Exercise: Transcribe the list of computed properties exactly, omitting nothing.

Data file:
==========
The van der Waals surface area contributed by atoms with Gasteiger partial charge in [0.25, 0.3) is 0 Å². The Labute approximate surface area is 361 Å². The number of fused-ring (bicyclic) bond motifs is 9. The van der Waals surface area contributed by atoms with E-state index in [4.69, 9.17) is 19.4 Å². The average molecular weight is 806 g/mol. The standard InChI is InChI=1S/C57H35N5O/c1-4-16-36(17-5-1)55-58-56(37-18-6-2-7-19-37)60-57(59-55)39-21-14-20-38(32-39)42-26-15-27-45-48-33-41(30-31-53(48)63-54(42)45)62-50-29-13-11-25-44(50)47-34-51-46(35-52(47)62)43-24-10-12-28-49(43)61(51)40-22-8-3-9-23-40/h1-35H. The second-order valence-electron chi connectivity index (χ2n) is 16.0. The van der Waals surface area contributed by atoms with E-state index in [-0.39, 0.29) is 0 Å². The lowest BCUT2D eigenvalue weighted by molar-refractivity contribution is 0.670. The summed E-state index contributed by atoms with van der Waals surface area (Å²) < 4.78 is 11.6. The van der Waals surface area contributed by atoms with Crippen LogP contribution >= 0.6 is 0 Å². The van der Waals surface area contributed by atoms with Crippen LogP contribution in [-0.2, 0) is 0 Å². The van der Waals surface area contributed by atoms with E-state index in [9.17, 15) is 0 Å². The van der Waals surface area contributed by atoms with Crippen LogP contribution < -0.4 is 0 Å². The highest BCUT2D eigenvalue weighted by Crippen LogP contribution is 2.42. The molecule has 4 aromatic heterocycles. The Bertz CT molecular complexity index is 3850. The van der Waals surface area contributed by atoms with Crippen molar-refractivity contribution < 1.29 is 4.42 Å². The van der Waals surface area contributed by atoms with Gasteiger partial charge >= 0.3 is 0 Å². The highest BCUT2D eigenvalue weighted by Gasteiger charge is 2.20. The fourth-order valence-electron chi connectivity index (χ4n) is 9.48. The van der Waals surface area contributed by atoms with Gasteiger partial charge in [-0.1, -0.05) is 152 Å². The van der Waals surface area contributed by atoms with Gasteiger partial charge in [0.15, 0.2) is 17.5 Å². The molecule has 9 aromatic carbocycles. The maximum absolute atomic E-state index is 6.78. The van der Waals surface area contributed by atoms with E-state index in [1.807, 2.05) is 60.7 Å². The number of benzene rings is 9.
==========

The van der Waals surface area contributed by atoms with Gasteiger partial charge in [0.25, 0.3) is 0 Å². The Labute approximate surface area is 361 Å². The number of fused-ring (bicyclic) bond motifs is 9. The van der Waals surface area contributed by atoms with E-state index in [4.69, 9.17) is 19.4 Å². The average molecular weight is 806 g/mol. The standard InChI is InChI=1S/C57H35N5O/c1-4-16-36(17-5-1)55-58-56(37-18-6-2-7-19-37)60-57(59-55)39-21-14-20-38(32-39)42-26-15-27-45-48-33-41(30-31-53(48)63-54(42)45)62-50-29-13-11-25-44(50)47-34-51-46(35-52(47)62)43-24-10-12-28-49(43)61(51)40-22-8-3-9-23-40/h1-35H. The second-order valence-electron chi connectivity index (χ2n) is 16.0. The van der Waals surface area contributed by atoms with E-state index in [-0.39, 0.29) is 0 Å². The lowest BCUT2D eigenvalue weighted by molar-refractivity contribution is 0.670. The summed E-state index contributed by atoms with van der Waals surface area (Å²) < 4.78 is 11.6. The van der Waals surface area contributed by atoms with Crippen LogP contribution >= 0.6 is 0 Å². The van der Waals surface area contributed by atoms with Crippen LogP contribution in [-0.2, 0) is 0 Å². The van der Waals surface area contributed by atoms with E-state index in [9.17, 15) is 0 Å². The van der Waals surface area contributed by atoms with Crippen LogP contribution < -0.4 is 0 Å². The highest BCUT2D eigenvalue weighted by Crippen LogP contribution is 2.42. The molecule has 4 aromatic heterocycles. The Bertz CT molecular complexity index is 3850. The van der Waals surface area contributed by atoms with Crippen molar-refractivity contribution < 1.29 is 4.42 Å². The van der Waals surface area contributed by atoms with Gasteiger partial charge >= 0.3 is 0 Å². The highest BCUT2D eigenvalue weighted by Gasteiger charge is 2.20. The fourth-order valence-electron chi connectivity index (χ4n) is 9.48. The van der Waals surface area contributed by atoms with Gasteiger partial charge in [-0.1, -0.05) is 152 Å². The van der Waals surface area contributed by atoms with Gasteiger partial charge in [0.15, 0.2) is 17.5 Å². The molecule has 9 aromatic carbocycles. The maximum absolute atomic E-state index is 6.78. The van der Waals surface area contributed by atoms with E-state index in [1.807, 2.05) is 60.7 Å². The number of benzene rings is 9.